Valuing environmental and health risk in agriculture: A choice experiment approach to pesticides in Italy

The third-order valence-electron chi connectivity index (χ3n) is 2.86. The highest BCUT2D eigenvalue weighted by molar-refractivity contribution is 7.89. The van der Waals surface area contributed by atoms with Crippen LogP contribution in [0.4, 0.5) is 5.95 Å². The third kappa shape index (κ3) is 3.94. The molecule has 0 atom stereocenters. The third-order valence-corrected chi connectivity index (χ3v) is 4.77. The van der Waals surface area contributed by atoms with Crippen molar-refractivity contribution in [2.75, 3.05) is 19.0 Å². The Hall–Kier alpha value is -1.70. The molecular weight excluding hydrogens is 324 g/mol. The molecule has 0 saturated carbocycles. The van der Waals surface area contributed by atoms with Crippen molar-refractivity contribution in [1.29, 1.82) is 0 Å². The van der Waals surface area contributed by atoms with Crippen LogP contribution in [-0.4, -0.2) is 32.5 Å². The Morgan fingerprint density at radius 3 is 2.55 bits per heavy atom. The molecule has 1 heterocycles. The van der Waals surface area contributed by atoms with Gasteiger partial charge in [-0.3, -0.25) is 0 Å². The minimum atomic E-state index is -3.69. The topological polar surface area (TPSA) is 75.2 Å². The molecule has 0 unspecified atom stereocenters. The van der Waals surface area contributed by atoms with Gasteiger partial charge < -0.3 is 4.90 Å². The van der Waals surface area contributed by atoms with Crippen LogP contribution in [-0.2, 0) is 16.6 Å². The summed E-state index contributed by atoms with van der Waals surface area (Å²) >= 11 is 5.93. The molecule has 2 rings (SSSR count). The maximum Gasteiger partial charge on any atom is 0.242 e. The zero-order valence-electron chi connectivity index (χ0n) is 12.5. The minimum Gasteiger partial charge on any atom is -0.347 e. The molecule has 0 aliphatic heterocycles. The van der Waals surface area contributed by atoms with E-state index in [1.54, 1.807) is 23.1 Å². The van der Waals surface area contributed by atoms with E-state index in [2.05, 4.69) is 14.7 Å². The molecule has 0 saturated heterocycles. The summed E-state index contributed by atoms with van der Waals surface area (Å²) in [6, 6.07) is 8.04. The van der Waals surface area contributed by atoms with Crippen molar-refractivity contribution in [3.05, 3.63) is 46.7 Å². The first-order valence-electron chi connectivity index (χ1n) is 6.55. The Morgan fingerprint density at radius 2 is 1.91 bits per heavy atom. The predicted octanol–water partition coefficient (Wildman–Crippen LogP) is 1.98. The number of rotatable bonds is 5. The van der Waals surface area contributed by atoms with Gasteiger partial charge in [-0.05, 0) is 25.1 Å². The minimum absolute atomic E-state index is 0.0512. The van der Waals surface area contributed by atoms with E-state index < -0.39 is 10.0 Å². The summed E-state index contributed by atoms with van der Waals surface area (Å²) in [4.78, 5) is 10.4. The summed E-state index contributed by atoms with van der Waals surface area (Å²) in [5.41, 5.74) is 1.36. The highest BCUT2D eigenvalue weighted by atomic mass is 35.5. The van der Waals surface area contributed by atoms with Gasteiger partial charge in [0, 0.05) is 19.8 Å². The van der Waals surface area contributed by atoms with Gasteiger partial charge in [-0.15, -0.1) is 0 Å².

The widespread use of pesticides in agriculture shows a complex ramification of multiple negative externalities, ranging from food safety-related effects to the deterioration of farmland ecosystems. Recent research has demonstrated that the assessment of the economic implications of such negative processes is fraught with many uncertainties. This paper presents the results of an empirical study recently conducted in Northern Italy aimed at estimating the economic value of reducing the wide-ranging impacts of pesticide use, by deploying a Choice Experiment approach. The experimental design provides a meaningful tool to assign monetary values to the negative environmental effects associated with agrochemicals use. In this connection, the paper addresses in particular the reduction of farmland biodiversity, groundwater contamination and harm to human health. The resulting estimates confirm that, on average, respondents demonstrate a substantial willingness-to-pay a premium for agricultural goods (in particular, foodstuffs) produced in environmentally-benign ways.
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